The House Republican budget plan is generating plenty of attention today, and for good reason, but it's worth noting that when it comes to competing alternatives, it's not the only game in town.
Senate Democrats, for the first time in years, will present a budget plan of their own tomorrow, and while we wait for the details, Greg Sargent has an advance look -- including the welcome news that Dems will propose $100 billion in stimulus.
According to a source familiar with the proposal, Democrats will offer a plan tomorrow that does not simply cut the deficit amid mass unemployment. It takes steps to mitigate the damage the cuts are expected to do to the economy by spending to boost job creation and job training.According to the source, the plan -- which is being presented by Senate Budget Committee Chairperson Patty Murray to the Dem caucus today -- replaces the whole sequester and includes a total of $1.85 trillion in deficit reduction, derived from a 50-50 split of cuts and revenues derived from closing tax loopholes.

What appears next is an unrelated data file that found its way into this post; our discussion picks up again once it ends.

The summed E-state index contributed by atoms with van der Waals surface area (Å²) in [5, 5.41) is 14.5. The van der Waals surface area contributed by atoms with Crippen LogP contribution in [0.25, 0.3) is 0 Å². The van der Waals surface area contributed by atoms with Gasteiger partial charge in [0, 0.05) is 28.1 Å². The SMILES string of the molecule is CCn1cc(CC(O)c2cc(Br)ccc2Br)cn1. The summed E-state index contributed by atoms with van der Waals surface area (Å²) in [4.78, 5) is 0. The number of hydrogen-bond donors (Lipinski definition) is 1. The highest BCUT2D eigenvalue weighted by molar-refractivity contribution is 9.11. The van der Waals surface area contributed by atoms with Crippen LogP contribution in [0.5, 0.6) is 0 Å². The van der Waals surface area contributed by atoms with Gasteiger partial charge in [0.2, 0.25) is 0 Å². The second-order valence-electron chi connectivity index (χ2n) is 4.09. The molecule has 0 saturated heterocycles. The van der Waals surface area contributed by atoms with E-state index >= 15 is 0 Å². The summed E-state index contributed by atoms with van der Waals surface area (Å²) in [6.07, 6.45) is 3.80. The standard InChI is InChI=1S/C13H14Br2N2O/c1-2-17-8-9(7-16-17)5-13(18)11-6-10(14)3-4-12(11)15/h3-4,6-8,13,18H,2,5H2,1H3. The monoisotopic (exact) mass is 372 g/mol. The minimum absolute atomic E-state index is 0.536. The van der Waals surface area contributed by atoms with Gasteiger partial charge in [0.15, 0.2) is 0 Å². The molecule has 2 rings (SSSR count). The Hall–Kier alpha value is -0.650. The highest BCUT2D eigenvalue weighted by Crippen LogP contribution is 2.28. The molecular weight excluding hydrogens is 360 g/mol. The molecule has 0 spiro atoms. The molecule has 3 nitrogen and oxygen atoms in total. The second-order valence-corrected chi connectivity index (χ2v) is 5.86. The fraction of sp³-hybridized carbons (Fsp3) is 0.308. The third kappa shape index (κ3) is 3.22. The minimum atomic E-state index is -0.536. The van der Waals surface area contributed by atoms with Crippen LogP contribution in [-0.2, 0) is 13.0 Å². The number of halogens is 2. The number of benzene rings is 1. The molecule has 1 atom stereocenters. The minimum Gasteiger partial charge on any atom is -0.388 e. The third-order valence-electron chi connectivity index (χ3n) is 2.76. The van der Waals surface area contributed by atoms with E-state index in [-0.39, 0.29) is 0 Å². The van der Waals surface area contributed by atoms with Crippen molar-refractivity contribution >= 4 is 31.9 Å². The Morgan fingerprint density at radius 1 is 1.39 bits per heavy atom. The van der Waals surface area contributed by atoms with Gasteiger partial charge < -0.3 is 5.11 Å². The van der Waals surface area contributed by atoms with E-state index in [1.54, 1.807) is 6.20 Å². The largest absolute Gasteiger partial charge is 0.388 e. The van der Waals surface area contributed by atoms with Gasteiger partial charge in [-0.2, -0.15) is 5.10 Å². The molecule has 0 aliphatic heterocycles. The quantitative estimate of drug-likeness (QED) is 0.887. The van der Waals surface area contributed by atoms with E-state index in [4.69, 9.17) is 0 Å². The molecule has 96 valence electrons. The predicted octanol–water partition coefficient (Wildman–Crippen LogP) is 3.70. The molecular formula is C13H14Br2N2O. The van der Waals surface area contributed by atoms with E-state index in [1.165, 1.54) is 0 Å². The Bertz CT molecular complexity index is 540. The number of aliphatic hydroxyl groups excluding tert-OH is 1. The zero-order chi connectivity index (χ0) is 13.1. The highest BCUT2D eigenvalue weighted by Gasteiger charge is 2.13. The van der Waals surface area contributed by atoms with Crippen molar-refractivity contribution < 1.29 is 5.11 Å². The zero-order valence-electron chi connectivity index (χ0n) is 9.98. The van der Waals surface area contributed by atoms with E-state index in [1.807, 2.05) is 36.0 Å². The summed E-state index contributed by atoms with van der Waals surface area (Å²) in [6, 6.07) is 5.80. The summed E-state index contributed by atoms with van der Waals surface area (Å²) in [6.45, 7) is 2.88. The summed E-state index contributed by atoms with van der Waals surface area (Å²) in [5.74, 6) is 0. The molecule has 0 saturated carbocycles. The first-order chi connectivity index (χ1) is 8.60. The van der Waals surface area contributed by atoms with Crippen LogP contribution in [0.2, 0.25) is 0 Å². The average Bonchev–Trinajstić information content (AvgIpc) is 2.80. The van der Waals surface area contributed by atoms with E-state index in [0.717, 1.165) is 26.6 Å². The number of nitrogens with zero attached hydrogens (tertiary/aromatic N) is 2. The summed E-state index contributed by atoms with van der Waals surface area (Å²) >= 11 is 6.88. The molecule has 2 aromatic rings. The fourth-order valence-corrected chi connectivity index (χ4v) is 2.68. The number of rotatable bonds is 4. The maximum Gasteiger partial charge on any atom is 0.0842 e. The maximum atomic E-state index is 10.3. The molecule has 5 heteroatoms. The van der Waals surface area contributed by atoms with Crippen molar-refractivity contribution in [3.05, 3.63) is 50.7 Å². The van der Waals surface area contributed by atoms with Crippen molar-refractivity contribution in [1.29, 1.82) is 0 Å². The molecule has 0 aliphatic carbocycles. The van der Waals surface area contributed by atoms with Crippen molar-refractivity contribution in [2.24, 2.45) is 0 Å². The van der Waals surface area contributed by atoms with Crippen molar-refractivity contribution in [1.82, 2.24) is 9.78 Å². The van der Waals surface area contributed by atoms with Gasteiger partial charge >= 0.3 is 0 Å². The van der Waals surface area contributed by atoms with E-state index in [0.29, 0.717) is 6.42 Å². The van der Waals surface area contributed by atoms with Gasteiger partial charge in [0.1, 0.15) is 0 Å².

We'll get a better sense of the details tomorrow, but these preliminary reports suggest Senate Democrats are preparing, if you'll excuse the word, a serious budget plan. It doesn't pay for massive tax breaks with undefined "reforms"; it doesn't strive for fiscal balance exclusively through revenue or spending cuts alone; and it doesn't push for an economically risky balanced budget for no particular reason.
Indeed, as Matt Yglesias noted, it doesn't buy into the House Republican we-must-balance-the-budget-in-10-years-or-else argument at all, preferring instead to aim for fiscal sustainability -- approve $1.85 trillion in additional debt reduction, on top of the debt reduction that's already been approved.
That won't satisfy the most ardent deficit hawks -- though satisfying them probably shouldn't be anyone's top priority -- but it would pursue debt reduction goals outlined by the Simpson-Bowles report that the Beltway seems so fond of.
The Senate Democratic plan would also reduce entitlement spending through Medicare savings that don't affect benefits, while cutting $240 billion from the Pentagon budget and $200 billion from non-defense spending.
This, in other words, is the sort of moderate, mainstream approach that one might expect from a responsible governing party. It accepts compromises, requires concessions from both parties, focuses on pressing needs (scrapping sequestration cuts and boosting infrastructure), and strives for balanced policymaking.
The contrasts with the reckless House GOP plan speak volumes about how the parties approach their duties.